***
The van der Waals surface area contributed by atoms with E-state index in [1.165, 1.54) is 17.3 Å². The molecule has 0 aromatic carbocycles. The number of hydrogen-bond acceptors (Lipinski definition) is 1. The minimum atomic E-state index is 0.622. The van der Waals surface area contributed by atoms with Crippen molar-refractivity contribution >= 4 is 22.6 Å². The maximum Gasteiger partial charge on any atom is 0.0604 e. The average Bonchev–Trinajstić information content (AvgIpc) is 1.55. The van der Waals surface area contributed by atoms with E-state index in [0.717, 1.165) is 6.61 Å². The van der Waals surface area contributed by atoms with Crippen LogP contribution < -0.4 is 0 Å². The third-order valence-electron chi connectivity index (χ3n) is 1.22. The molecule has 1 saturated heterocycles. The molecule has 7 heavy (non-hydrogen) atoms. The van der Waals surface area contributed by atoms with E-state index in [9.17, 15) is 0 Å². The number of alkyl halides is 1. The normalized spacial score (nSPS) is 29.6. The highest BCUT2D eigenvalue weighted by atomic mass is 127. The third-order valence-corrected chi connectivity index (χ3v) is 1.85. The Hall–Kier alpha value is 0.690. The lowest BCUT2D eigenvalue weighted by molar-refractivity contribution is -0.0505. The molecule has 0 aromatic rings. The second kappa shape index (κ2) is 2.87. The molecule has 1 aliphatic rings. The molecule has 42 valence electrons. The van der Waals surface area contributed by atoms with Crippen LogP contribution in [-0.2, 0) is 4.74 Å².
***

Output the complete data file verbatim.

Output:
The van der Waals surface area contributed by atoms with E-state index in [1.165, 1.54) is 17.3 Å². The molecule has 0 aromatic carbocycles. The number of hydrogen-bond acceptors (Lipinski definition) is 1. The minimum atomic E-state index is 0.622. The van der Waals surface area contributed by atoms with Crippen molar-refractivity contribution >= 4 is 22.6 Å². The maximum Gasteiger partial charge on any atom is 0.0604 e. The average Bonchev–Trinajstić information content (AvgIpc) is 1.55. The van der Waals surface area contributed by atoms with E-state index in [0.717, 1.165) is 6.61 Å². The van der Waals surface area contributed by atoms with Crippen LogP contribution < -0.4 is 0 Å². The third-order valence-electron chi connectivity index (χ3n) is 1.22. The molecule has 1 saturated heterocycles. The molecule has 7 heavy (non-hydrogen) atoms. The van der Waals surface area contributed by atoms with E-state index in [9.17, 15) is 0 Å². The number of alkyl halides is 1. The normalized spacial score (nSPS) is 29.6. The highest BCUT2D eigenvalue weighted by atomic mass is 127. The third-order valence-corrected chi connectivity index (χ3v) is 1.85. The Hall–Kier alpha value is 0.690. The lowest BCUT2D eigenvalue weighted by molar-refractivity contribution is -0.0505. The molecule has 0 aromatic rings. The second kappa shape index (κ2) is 2.87. The molecule has 1 aliphatic rings. The molecule has 42 valence electrons. The van der Waals surface area contributed by atoms with Crippen LogP contribution in [-0.2, 0) is 4.74 Å².